Federalism in Indonesia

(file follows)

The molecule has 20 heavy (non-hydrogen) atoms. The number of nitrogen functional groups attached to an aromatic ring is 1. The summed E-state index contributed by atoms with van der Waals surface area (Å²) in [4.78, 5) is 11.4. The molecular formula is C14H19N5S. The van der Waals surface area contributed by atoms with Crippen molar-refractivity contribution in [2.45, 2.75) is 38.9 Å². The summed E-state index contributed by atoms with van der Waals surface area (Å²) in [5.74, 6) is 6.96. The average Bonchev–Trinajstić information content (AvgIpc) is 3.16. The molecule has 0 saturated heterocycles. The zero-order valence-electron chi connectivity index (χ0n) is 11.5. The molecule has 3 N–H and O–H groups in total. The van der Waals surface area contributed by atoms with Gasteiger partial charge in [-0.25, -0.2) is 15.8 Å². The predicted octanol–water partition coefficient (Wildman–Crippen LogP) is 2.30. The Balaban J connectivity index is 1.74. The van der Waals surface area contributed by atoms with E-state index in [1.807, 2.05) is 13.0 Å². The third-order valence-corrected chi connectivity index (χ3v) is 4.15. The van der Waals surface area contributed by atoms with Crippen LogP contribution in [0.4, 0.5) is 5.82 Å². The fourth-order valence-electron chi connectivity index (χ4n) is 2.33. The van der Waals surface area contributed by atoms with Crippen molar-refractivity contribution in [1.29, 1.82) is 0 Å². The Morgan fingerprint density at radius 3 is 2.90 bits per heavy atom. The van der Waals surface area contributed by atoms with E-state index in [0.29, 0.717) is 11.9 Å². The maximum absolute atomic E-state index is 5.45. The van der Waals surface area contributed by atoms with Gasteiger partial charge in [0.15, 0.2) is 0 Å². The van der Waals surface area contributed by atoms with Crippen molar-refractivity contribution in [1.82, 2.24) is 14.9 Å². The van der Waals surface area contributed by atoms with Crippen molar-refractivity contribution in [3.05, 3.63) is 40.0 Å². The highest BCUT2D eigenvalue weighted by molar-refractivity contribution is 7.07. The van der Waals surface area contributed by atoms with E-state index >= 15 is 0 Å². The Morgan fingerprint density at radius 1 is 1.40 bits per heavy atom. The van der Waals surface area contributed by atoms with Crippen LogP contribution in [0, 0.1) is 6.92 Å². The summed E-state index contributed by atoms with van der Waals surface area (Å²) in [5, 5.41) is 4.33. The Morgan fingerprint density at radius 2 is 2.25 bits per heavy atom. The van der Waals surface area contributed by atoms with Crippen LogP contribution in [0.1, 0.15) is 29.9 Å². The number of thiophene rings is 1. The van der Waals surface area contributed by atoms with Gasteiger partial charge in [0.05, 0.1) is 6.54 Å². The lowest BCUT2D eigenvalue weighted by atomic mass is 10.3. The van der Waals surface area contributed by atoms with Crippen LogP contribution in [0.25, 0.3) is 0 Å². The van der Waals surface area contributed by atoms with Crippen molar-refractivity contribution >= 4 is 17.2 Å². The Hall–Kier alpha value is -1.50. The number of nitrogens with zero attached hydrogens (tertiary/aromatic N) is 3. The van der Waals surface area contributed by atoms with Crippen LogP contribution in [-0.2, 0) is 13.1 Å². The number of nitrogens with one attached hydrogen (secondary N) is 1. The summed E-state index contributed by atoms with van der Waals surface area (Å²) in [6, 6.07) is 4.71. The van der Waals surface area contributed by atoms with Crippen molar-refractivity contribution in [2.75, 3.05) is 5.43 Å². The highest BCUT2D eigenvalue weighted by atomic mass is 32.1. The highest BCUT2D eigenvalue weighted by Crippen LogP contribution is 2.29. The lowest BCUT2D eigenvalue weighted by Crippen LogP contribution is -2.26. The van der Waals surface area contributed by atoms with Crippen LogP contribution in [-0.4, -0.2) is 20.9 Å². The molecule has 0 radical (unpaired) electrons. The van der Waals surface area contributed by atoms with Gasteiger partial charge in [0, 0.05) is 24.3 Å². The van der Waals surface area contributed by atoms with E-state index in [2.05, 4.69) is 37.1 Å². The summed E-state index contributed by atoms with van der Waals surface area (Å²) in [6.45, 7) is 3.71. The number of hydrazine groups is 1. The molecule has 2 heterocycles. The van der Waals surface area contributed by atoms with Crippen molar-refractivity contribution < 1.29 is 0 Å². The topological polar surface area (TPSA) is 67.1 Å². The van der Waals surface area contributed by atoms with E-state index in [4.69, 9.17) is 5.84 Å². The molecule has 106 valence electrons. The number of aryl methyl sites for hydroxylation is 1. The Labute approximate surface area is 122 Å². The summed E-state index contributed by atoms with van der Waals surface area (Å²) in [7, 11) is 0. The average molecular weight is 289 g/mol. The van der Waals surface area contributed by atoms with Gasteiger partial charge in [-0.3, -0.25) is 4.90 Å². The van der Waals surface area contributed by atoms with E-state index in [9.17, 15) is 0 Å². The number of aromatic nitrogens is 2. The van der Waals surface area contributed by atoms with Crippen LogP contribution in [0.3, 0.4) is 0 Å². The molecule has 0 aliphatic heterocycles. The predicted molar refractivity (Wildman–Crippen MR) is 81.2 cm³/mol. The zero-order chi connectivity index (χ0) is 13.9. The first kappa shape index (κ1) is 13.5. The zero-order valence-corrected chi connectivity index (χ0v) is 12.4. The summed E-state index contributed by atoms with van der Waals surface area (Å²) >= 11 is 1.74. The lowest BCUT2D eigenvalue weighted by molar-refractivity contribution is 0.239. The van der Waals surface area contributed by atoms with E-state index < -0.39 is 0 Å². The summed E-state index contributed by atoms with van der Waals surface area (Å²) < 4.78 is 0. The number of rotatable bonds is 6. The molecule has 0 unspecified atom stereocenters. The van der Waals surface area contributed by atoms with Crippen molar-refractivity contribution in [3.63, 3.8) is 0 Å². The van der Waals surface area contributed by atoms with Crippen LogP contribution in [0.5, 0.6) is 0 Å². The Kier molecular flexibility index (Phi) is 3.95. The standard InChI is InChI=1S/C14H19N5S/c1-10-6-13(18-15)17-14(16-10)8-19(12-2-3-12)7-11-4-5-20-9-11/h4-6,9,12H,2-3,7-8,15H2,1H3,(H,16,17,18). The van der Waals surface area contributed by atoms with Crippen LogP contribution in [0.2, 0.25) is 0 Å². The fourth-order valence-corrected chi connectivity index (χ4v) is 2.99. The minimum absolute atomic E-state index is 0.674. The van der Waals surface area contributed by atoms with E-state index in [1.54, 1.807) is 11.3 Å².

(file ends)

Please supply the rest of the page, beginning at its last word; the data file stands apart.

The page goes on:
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This thesis provides a review for Indonesians about federalism, including the definition and concept, how other countries apply federalism, what the impacts of implementing federalism in Indonesia might be and what the requirements are for Indonesia to make federalism work successfully. Indonesia seems to meet some of the indicators for a successful federal state. It has a population of over 200 million and its territory is spread across more than 2, 000 inhabited islands. It has great linguistic and ethnic fragmentation and many religions. The current demands for a federal system are largely the product of a feeling of in justice against the central government, and its abuse of local revenue distribution accompanied by authoritarian actions by members of the Armed Forces and other government officials. This had created an unhealthy undercurrent of resentment against the unitary system. which has been surfacing in different ways for the past several years. In order to deal with this issue, the essence of federalism has been adopted in the new bill (No. 22/1999 or Regional Government) known as 'wide-ranging autonomy'. Therefore, the thesis recommends that Indonesia government should first concentrate on the implementation of Law No. 22/1999 (regional autonomy) and see how it works.
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